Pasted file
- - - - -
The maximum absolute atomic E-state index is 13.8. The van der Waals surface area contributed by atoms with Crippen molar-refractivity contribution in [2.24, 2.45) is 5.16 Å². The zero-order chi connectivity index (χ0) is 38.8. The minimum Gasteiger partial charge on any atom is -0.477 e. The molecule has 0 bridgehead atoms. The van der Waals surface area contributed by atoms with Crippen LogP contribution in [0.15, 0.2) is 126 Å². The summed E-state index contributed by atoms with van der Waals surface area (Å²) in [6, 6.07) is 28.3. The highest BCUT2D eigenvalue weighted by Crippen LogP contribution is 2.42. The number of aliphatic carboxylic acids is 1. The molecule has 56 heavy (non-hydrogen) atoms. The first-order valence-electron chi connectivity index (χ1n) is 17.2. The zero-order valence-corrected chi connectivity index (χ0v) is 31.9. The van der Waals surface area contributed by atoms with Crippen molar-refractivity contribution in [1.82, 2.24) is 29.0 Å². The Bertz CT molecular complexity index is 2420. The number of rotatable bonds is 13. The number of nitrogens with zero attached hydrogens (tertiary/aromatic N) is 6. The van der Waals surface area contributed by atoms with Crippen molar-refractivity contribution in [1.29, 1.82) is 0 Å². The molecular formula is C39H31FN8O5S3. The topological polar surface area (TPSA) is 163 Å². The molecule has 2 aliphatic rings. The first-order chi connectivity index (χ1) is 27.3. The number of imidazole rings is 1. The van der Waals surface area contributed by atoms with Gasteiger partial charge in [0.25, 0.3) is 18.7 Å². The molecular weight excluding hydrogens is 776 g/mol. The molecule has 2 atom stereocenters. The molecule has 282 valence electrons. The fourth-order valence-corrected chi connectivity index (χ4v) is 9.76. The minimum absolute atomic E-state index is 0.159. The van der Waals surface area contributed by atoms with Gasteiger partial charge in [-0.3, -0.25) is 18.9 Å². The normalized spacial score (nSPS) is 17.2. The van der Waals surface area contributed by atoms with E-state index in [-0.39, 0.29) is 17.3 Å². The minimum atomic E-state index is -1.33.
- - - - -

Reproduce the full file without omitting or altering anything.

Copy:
The maximum absolute atomic E-state index is 13.8. The van der Waals surface area contributed by atoms with Crippen molar-refractivity contribution in [2.24, 2.45) is 5.16 Å². The zero-order chi connectivity index (χ0) is 38.8. The minimum Gasteiger partial charge on any atom is -0.477 e. The molecule has 0 bridgehead atoms. The van der Waals surface area contributed by atoms with Crippen LogP contribution in [0.15, 0.2) is 126 Å². The summed E-state index contributed by atoms with van der Waals surface area (Å²) in [6, 6.07) is 28.3. The highest BCUT2D eigenvalue weighted by Crippen LogP contribution is 2.42. The number of aliphatic carboxylic acids is 1. The molecule has 56 heavy (non-hydrogen) atoms. The first-order valence-electron chi connectivity index (χ1n) is 17.2. The zero-order valence-corrected chi connectivity index (χ0v) is 31.9. The van der Waals surface area contributed by atoms with Crippen molar-refractivity contribution in [1.82, 2.24) is 29.0 Å². The Bertz CT molecular complexity index is 2420. The number of rotatable bonds is 13. The number of nitrogens with zero attached hydrogens (tertiary/aromatic N) is 6. The van der Waals surface area contributed by atoms with Crippen molar-refractivity contribution in [1.29, 1.82) is 0 Å². The molecular formula is C39H31FN8O5S3. The topological polar surface area (TPSA) is 163 Å². The molecule has 2 aliphatic rings. The first-order chi connectivity index (χ1) is 27.3. The number of imidazole rings is 1. The van der Waals surface area contributed by atoms with Gasteiger partial charge in [0.25, 0.3) is 18.7 Å². The molecular weight excluding hydrogens is 776 g/mol. The molecule has 2 atom stereocenters. The molecule has 282 valence electrons. The fourth-order valence-corrected chi connectivity index (χ4v) is 9.76. The minimum absolute atomic E-state index is 0.159. The van der Waals surface area contributed by atoms with Gasteiger partial charge in [-0.3, -0.25) is 18.9 Å². The normalized spacial score (nSPS) is 17.2. The van der Waals surface area contributed by atoms with E-state index in [-0.39, 0.29) is 17.3 Å². The minimum atomic E-state index is -1.33.